Students sit in for sitar demonstration
Sitting on the floor of the Ironton High School band room, a small group of students experienced classical music like never before.
On Tuesday, 42 bands students were introduced to some exotic new instruments, the sitar, a 20-stringed instrument, and a pair of hand drums called tabla.
Sandip Burman, a native of Durgapur, India, tours the world playing the tabla and sitar, and has given solo performances at the Kennedy Center, First Night Providence in Rhode Island, Ravinia Festival in Chicago and Nashville Symphony.
On Burman’s last day of his U.S. tour, he made a stop at IHS to demonstrate music fundamentals on his sitar and tabla. Burman sat on a rug while the students crowded around him, mesmerized by his quick hands.
“We really struck gold with this, just by chance,” said Will Smith, assistant band director at IHS.
Smith said the Burman contacted the school to have an intimate gathering hear him elaborate on the classical music of India.
As he played his sitar he showed that even though the sounds are different, the “ingredients are the same.”
He said that India has a different set of sol-fa syllables. In India the syllables are sa-re-ga-ma-fa-da-me-sa. In English, the syllables are the very recognizable do-re-me-fa-sol-la-ti-do.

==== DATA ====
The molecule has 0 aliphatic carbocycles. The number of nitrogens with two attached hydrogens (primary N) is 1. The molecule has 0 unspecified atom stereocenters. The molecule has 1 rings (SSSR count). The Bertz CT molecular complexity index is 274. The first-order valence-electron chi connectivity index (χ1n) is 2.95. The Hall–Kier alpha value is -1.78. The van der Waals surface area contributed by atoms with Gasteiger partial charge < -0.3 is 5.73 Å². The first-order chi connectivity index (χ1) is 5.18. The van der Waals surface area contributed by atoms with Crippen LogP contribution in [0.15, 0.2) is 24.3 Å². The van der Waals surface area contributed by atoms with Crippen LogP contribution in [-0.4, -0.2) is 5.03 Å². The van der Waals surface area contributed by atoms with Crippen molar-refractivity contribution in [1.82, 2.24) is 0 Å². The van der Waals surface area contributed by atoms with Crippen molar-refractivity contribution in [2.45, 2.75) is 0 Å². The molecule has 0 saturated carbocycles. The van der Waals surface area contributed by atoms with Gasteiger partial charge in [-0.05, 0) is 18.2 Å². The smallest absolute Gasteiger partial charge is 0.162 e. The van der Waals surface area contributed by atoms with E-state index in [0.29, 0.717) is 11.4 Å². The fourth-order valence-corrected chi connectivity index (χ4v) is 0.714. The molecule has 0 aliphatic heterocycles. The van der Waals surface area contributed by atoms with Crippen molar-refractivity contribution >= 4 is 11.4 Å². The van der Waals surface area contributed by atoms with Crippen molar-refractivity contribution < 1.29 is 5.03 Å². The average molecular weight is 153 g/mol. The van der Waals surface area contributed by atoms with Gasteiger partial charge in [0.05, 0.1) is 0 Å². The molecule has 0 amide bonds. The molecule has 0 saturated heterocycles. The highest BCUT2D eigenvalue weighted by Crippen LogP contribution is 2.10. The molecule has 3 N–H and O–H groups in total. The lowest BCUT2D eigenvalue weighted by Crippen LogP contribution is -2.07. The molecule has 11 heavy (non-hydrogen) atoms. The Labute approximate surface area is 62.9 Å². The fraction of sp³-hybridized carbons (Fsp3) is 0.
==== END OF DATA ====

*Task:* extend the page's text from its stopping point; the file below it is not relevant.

Burman also played the tabla while the students clapped along in different rhythms.
“If you practice enough, you learn a lot,” said Burman. “It’s always a learning process.”
Burman also said he has been playing music a long time.
“I’m still trying to be a musician,” he said.
Some of the students had either never heard a sitar or seen one before Tuesday.
“It was amazing how the complexity of the instrument, of the sitar, even though it got way more complex than a normal guitar, he could still play just as fast if not faster than most guitar players can,” said Zane Rapp.
Zane is a junior at IHS and plays the mellophone in the band. He had never heard the sitar before Burman played for the group.
Freshman Katie Barron said, “It was cool to learn about another country’s music.”
Even though Burman played music that the students were not accustomed to, Smith said he thought the message translated the same.
“Even though the look of his instruments were different, the sound of the instruments were different, what he was teaching us today was, it’s basically the same,” he said. “The fundamentals that he has learned translate to fundamentals that we have learned.”